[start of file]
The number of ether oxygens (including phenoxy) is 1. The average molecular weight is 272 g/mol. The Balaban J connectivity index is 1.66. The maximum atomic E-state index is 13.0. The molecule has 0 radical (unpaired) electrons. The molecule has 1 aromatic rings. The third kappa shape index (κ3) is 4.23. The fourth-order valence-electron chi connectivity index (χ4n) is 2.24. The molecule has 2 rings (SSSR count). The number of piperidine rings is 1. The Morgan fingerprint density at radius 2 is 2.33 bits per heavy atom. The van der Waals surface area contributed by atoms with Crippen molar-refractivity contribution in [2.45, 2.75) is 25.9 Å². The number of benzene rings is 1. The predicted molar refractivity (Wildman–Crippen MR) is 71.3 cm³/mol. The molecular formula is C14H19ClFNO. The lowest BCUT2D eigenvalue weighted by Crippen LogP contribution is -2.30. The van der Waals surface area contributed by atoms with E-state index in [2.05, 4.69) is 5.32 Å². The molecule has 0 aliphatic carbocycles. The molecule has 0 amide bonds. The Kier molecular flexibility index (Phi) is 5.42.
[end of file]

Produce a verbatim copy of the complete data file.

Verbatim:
The number of ether oxygens (including phenoxy) is 1. The average molecular weight is 272 g/mol. The Balaban J connectivity index is 1.66. The maximum atomic E-state index is 13.0. The molecule has 0 radical (unpaired) electrons. The molecule has 1 aromatic rings. The third kappa shape index (κ3) is 4.23. The fourth-order valence-electron chi connectivity index (χ4n) is 2.24. The molecule has 2 rings (SSSR count). The number of piperidine rings is 1. The Morgan fingerprint density at radius 2 is 2.33 bits per heavy atom. The van der Waals surface area contributed by atoms with Crippen molar-refractivity contribution in [2.45, 2.75) is 25.9 Å². The number of benzene rings is 1. The predicted molar refractivity (Wildman–Crippen MR) is 71.3 cm³/mol. The molecular formula is C14H19ClFNO. The lowest BCUT2D eigenvalue weighted by Crippen LogP contribution is -2.30. The van der Waals surface area contributed by atoms with E-state index in [2.05, 4.69) is 5.32 Å². The molecule has 0 aliphatic carbocycles. The molecule has 0 amide bonds. The Kier molecular flexibility index (Phi) is 5.42.